Most cases of malaria are caused by the mosquito-borne parasites Plasmodium falciparum or Plasmodium vivax. The parasites’ lifecycle begins when an infected mosquito transmits sporozoites into a person while taking a blood meal. A few of these sporozoites may establish an infection in the liver. After replicating there, the parasites burst out and infect red blood cells. That’s when the person begins to experience malarial symptoms, such as fever, chills and headaches. That’s also when the parasite can be sucked up by a new mosquito and transmitted to another person.

For safety’s sake, Winzeler and team used a related parasite called Plasmodium berghei in the study, which can only infect mice. Their collaborators in New York infected mosquitos with these parasites and every Tuesday, Winzeler’s team would receive a big orange box of mosquitoes by FedEx. On Tuesday afternoons, they would extract the sporozoites, transfer them to plates containing 1,536 tiny divots, or wells, and then carry the plates over to the drug screening facilities at Skaggs School of Pharmacy and Pharmaceutical Sciences at UC San Diego or across the street to the Genomics Institute of the Novartis Research Foundation.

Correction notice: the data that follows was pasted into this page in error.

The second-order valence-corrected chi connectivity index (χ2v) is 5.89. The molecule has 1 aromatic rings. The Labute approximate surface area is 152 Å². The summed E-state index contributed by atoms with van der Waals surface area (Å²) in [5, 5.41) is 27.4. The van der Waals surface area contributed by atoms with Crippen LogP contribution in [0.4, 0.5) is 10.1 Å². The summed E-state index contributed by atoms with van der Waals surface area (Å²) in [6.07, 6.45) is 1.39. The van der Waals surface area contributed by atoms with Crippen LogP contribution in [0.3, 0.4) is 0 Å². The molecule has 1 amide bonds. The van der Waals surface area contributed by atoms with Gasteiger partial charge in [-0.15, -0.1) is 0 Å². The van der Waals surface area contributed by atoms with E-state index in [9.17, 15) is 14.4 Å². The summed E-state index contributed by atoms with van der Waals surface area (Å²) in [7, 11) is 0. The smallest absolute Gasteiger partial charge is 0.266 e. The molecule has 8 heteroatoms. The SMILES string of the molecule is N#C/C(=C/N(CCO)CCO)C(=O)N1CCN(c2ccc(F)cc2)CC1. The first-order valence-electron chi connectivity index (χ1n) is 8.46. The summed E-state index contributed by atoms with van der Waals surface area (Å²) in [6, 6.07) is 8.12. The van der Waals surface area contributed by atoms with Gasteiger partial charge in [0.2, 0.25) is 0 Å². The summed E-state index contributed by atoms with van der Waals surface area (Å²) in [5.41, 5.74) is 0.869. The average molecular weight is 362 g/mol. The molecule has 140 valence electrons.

“In a good week, we’d be able to test 20,000 compounds,” Winzeler said, “but of course many of the mosquitoes we received would be dried out, frozen or covered in fungus.”

These sporozoites were engineered to produce luciferase, the same enzyme that fireflies use to produce their telltale glow. Then, in the drug screening facilities, researchers used robotic technology and sound waves to add minute amounts of each chemical compound, one compound per sporozoite-containing well.

The researchers looked for the compounds that switch the glow “off,” meaning they had killed the parasites or blocked their ability to replicate. They took those compounds, confirmed their potency and weeded out the ones toxic to liver cells. They also tested the compounds for their ability to inhibit or kill other Plasmodium species and parasites at other lifecycle stages.